Chimamanda Ngozi Adichie has revealed she has a different opinion to another woman - that woman happens to be Beyoncé and that opinion happens to be about feminism.
Cue headlines claiming Chimamanda has "distanced herself from" or "disagrees with" Beyoncé because, you know, if us gals aren't skipping arm-in-arm round the playground together we must be having a catfight. Either that or we're on our period.
Ever since Beyoncé famously quoted Chimamanda's essay We Should All Be Feminists in her single Flawless - using her 2014 MTV VMA performance to publicly embrace the label for the first time - the world has wanted the award-winning author and Queen Bey to be BFFFs (Best Feminist Friends Forever).
But when Chimamanda said in a recent interview with Dutch newspaper de Volkskrant that "her [Beyoncé's] type of feminism is not mine", the feminist fairytale was unexpectedly shattered.
Chimamanda Ngozi Adichie
It's understandable that this quote would send tongues wagging. But if you take time to read (or report) on the full story, you'll see this isn't a Chimamanda vs Beyoncé row, rather an example of two women who clearly respect each other despite practising their own version of feminism.
Then again, that doesn't make for a very snappy headline, does it?
As you've undoubtedly read, Chimamanda said Beyoncé's feminism "gives quite a lot of space to the necessity of men", adding "women are so conditioned to relate everything to men" and suggesting we should prioritise "our own stuff" as men do.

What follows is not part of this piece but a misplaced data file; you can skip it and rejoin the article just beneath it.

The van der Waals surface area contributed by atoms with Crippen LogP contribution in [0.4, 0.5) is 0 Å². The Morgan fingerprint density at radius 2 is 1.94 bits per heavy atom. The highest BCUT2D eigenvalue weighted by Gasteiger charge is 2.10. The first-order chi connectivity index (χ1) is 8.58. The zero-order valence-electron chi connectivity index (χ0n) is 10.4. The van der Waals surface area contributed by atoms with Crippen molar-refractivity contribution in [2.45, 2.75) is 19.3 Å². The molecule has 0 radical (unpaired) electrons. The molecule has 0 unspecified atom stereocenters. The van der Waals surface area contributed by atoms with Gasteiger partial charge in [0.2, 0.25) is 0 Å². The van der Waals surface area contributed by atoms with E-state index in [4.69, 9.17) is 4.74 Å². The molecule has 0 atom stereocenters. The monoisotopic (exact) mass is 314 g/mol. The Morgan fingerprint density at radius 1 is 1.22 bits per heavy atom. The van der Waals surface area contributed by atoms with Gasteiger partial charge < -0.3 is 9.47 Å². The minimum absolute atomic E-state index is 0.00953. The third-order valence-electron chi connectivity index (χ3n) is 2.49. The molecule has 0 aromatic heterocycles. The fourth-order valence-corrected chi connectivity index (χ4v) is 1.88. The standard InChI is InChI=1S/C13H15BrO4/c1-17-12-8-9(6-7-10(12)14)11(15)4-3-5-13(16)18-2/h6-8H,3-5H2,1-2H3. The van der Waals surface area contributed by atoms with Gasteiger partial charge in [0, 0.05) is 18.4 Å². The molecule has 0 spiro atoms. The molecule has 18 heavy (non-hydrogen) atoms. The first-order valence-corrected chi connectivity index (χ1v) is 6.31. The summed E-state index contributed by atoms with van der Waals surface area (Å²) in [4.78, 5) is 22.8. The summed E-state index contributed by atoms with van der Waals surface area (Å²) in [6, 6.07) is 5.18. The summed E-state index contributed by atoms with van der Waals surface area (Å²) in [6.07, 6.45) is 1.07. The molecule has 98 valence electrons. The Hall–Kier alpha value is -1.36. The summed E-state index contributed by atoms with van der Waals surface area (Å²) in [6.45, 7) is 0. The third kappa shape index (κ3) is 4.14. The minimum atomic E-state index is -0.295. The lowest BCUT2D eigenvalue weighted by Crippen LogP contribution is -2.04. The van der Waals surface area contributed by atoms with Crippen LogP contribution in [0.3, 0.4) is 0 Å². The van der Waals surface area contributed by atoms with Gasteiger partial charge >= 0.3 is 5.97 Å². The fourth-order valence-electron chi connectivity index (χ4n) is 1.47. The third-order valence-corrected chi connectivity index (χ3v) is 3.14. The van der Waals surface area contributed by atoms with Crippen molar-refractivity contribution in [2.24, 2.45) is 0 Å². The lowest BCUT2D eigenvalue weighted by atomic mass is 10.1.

But, in the same breath she also said: "Her [Beyoncé's] style is not my style, but I do find it interesting that she takes a stand in political and social issues. She portrays a woman who is in charge of her own destiny, who does her own thing, and she has girl power. I am very taken with that."
She also described Beyoncé as "lovely", adding "I am convinced that she has nothing but the best intentions".
So far, so hateful.
Chimamanda revealed while being sampled in Beyoncé's Flawless has brought her essay to a wider audience "who would otherwise probably never have heard the word feminism", it also has its drawbacks.
She resents the assumption she "must be very grateful" for the fame Beyoncé brought her. "I thought: I am a writer, self made, and I have been for some time and I refuse to perform in this charade that is now apparently expected of me."
Yes, Chimamanda gave Beyoncé permission to use her words but that does not mean she should be cast permanently in Beyonce's shadow. Neither woman is a disciple of the other's beliefs, and expecting them to sing from the same hymn sheet completely undermines the multi-faceted nature of feminism.
This isn't the first time a difference of opinion or focus has been framed as "feminist infighting", where feminists are accused of fighting among themselves rather than focussing on the bigger picture.
I strongly believe if we start listening to cries of infighting, we'll only perpetuate it.
There needn't be infighting, provided every feminist makes room for all feminist points of view, whether they subscribe to it or not.
As with any sizeable movement there will be disagreements about feminist priorities and methods of execution, but it's through being open to such conversations that we ensure feminism is as inclusive and representative as possible.
I'm not surprised Chimamanda felt the need to speak about the nuances between her and Beyoncé's feminism, in fact I'm glad of it. Let's not make it an issue for two women to have a different opinion.
If you want to hear more from Chimamanda, I suggest you watch this.